S.C. governor offers June special session because of COVID-19


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COLUMBIA (AP) — Gov. Henry McMaster is promising he will call the South Carolina General Assembly back at the time of their choosing if they don't want to meet in the next month because of the cornavirus.

The Legislature's term ends by law on May 14 and the House and Senate couldn't agree last week on a bill setting the framework on what they can do in special session and a proposal allowing the state to keep spending money if a new budget isn't passed by June 30.

McMaster's letter on Thursday to House Speaker Jay Lucas and Senate President Harvey Peeler said the governor will call the General Assembly back "on a date and time of your choosing" to give them an option if they think COVID-19 makes it too unsafe to return before mid-May.

Lucas immediately agreed. House leadership blames a small group of senators for objecting to the House's proposal limiting how Santee Cooper operates until the COVID-19 crisis is over and lawmakers can again start meeting to discuss the state-owned utility's future and how to handle $4 billion in debt from its minority stake in two nuclear reactors that were never finished.

Peeler said he appreciates the offer from his fellow Republican and views it as an insurance policy.

"Like all insurance policies, I hope it is one that is never needed. I, like most South Carolinians, hope that our state and our legislature can be back at work much sooner so that his offer will not be necessary," Peeler from Gaffney said in a statement.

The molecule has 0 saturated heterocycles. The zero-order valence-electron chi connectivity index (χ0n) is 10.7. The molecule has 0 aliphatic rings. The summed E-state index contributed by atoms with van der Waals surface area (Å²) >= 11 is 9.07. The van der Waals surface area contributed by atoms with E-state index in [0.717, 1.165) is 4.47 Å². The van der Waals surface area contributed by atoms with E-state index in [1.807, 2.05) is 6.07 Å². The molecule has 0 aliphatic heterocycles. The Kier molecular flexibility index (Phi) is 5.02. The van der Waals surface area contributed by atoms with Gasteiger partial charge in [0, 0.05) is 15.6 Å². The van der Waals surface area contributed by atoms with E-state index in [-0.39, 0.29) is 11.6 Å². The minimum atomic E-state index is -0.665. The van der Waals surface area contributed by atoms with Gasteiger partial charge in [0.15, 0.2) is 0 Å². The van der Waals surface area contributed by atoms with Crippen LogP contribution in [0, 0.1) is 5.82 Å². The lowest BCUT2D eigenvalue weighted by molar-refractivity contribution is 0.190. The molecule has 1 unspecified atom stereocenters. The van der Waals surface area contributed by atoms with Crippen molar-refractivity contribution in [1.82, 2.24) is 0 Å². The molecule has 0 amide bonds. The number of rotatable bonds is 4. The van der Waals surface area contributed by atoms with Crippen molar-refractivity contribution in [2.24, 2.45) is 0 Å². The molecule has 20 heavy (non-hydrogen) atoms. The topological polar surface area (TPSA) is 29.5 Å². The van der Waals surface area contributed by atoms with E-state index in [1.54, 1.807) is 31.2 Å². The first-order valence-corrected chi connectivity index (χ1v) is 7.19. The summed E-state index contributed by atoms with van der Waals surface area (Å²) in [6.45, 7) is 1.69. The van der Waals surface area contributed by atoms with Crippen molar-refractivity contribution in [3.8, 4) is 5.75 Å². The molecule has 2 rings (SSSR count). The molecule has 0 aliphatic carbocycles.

The Senate's decision to change the House proposal when they briefly met April 8 and the House's choice to promptly adjourn instead of waiting to see what senators decided left the state in the lurch over whether it can continue to spend money after June 30 without a new budget.

The senators who changed the proposal said banning Santee Cooper from entering contracts that last more than a year prevented the utility from responding to potential problems. They passed a proposal requiring permission from state leaders before long term contracts could be signed.

If nothing is done, the state would shut down on July 1. Everyone has said they don't want that to happen.

Lucas again called Santee Cooper a "rogue state agency" in a statement responding to the governor's letter.

The Republican from Hartsville and McMaster have worked closely since the governor took office in 2017, consulting each other while writing budgets together and working on legislation — a sharp change as previous governors have pursued their own agenda outside the Legislature.

"A minority of members of one chamber have delayed the will of the majority of the General Assembly. However, the House remains unified and ready to overcome those obstacles," Lucas said.

Without a continuing resolution, the state can't spend money after June 30. And if lawmakers don't agree on a proposal outlining what they can do after May 14, only the governor can bring the General Assembly back.

State health officials estimate the peak of coronavirus cases in South Carolina should come around April 30 and in his letter McMaster said he thinks returning before May 14 could put lawmakers at elevated risk from the virus.

"However, I believe — and hope — that by late June that risk will have diminished to the extent that businesses and activities in our state may be safely resumed and conducted using personal safety precautions," the governor wrote.